As I understand it: I have two partitions, each containing Windows XP installs. The version that I boot into is the boot partition and is THE active partition (only one per hard drive allowed at one time)...while the other partition is a momentary system partition on the hard drive. I can have 3 system partitions and 1 boot partition on 1 hard drive, no more.

Of course, all of this is changeable because...I can go into my BIOS and alter my boot.ini file...to make any of my four partitions the bootable partition.

<<When I come to test E: as the alternative System Partition, how do I choose to boot from it, rather than C:? If it calls for editing Registry entries, I can't do that.>>

Editing or duplicating a boot.ini file is not editing the registry, see How to edit the Boot.ini file in Windows XP - http://support.microsoft.com/default.aspx?...kb;en-us;289022

<<3. Have I overlooked anything?>>

A matter of perspective, I think. IMO, your original premises/plans...were not good at all...because you are relying on one hard drive to function perfectly forever. A better premise would be to just buy some disk-imaging software, create a backup of your system periodically...and reinstall that when trouble comes (as it will).

If you are trying to bullet-proof yourself against hard drive failures...there are better ways to attempt such (not necessarily achieve such) than the method you have outlined...IMO.

<<4. Is this at all possible??>>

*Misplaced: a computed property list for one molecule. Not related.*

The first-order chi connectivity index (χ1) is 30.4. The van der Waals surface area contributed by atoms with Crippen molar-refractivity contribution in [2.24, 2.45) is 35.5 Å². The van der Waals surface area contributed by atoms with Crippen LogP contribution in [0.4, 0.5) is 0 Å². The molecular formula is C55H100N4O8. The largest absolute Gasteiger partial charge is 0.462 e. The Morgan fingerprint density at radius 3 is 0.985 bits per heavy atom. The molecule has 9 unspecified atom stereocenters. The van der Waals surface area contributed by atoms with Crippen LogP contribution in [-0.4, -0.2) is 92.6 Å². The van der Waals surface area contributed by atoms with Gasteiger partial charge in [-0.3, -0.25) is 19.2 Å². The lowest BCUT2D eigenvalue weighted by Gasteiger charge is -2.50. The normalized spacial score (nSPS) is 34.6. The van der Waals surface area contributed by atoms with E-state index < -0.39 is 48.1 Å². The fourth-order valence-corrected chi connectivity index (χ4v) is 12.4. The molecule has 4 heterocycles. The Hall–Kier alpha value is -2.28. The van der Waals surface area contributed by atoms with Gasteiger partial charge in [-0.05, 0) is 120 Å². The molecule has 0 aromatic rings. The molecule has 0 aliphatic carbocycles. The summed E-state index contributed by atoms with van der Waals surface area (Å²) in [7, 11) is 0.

Sure. I don't think it's desireable, though.

Others may have dissimilar opinions :flowers:.

Louis


Louis, thanks for this.

You're right, as a survival procedure, it's imperfect, but it's only temporary. I will be installing an external HD, where I will store all recovery data/images etc. At the moment, though, I'm trying to find a recovery process that suits me.

The last time I had to restore XP, it took me between one and two days - the XP part was easy, it was all the other programs, plus all the personalisation/tailoring. I'm trying to avoid having to do that again, when I have a hardware failure or a very bad virus infection. So, I want to store a clean image of C: somewhere, that I can restore quickly. Paragon Drive Backup seems to be able to do this. Plus, it allows me to create a bootable CD. so if C: is unusable, I can boot from the CD and restore the clean C: image from the external HD. Thereafter, booting up as usual, no changes required to anything, I hope.

However, I need to test this will work, before disaster strikes. I want to copy the clean C: image onto D:, then restore it to E:. If I can then easily boot from E:, then I know that the simpler plan (above) will work.

My problem is, I don't know enough about different types of partition or drive (system/boot/logical/whatever), to set C:, D: and E: up in the first place. Nor do I know if it's possible to (temporarily) tell my PC to boot from E:, then to revert to C: after I've tested it all.

So (thanks for your patience so far), can you tell me (or point me to the info) how to do the above? Or, if it isn't possible or desireable, what should I be doing?

Thanks again for your help

#4 hamluis

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Posted 02 October 2008 - 07:06 AM

I understand, no problem :thumbsup:.

My solution to this would be (is) to use disk-imaging software (Acronis True Image and Symantec Ghost are examples) and to make periodic images and save them to another hard drive or to CD/DVD. IMO, these programs and others like them are well worth the money since they save users time, money, and frustration.

The problem with saving to a partition on the same drive...is that this really offers only the illusion of protection, since none of ever know just what part (if not the whole thing) of a hard drive will prove to be unaccessible.

This was realized a long time ago when companies like Iomega became rich/famous by offering users their (somewhat infamous) zip disks :flowers:...and when users began to use tape backups of their systems/data.

Louis